Like the first game, difficulty spikes are sudden and very occasionally the game can feel unfair, especially as it’s not always clear how far enemies are able to move in a turn. But most of the time failure is down to squad mismanagement and not thinking a move through. Mario + Rabbids Sparks of Hope is a great entry point into the tactics genre, but it trusts you enough to challenge you. 

This might not be a Nintendo game in name, but the second Mario + Rabbids entry is anything but a lazy mistreatment of its most cherished hero. You might never truly warm to those Rabbids, but Mario’s in good hands.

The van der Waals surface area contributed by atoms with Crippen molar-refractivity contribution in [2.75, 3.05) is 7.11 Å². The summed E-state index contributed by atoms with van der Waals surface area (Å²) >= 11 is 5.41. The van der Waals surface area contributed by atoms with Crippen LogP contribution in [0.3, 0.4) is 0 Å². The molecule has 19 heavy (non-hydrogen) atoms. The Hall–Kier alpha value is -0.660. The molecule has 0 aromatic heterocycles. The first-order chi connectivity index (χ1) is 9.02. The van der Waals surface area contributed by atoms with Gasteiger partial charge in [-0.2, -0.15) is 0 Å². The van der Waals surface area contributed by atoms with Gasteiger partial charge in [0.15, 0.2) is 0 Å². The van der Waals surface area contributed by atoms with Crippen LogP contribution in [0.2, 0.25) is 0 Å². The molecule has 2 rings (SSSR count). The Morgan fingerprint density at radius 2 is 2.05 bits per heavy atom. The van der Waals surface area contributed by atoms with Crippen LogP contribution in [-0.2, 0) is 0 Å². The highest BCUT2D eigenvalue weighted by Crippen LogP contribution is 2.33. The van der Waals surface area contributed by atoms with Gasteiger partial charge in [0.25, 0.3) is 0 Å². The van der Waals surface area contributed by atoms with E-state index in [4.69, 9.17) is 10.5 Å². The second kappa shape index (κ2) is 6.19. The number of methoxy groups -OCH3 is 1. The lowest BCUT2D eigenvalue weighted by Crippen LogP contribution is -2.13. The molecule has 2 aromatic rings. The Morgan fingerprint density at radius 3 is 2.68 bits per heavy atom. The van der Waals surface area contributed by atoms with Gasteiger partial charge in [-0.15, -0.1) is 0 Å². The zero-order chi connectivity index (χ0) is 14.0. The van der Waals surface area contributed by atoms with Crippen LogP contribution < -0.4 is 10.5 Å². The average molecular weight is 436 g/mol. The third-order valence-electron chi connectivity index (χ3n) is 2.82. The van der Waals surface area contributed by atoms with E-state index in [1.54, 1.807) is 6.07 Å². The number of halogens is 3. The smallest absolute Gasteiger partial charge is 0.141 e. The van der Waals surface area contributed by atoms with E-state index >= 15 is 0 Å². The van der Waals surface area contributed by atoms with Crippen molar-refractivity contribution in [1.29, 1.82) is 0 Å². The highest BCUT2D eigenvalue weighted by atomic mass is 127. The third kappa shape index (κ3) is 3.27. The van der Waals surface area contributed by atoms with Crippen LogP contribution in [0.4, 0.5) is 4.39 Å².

Stuff Says…

Score: 4/5

Mario + Rabbids Sparks of Hope improves upon its predecessor and is a great entry into the turn-based strategy genre

Good Stuff

A combat system that’s easy to grasp but has plenty of depth

Real-time elements improve the experience

Sparks make for some brilliant moments

Fantastic score

Bad Stuff

Occasional frame rate drops

Loading times can annoy

Battles can on a bit

The Rabbids might talk now, but they still get too much screen time

Profile image of Matt Tate Matt Tate Contributor


I'm fascinated by all things tech, but if you were going to leave me on a desert island, I'd probably ask for my Nintendo Switch, a drone, and a pair of noise-cancelling cans to block out the relentless seagull racket. When I'm not on Stuff duty you'll probably find me subscribing to too many podcasts, playing too many video games, or telling anyone who will listen that Spurs are going to win a trophy this season.

Areas of expertise

Video games, VR, smartwatches, headphones, smart speakers, bizarre Kickstarter campaigns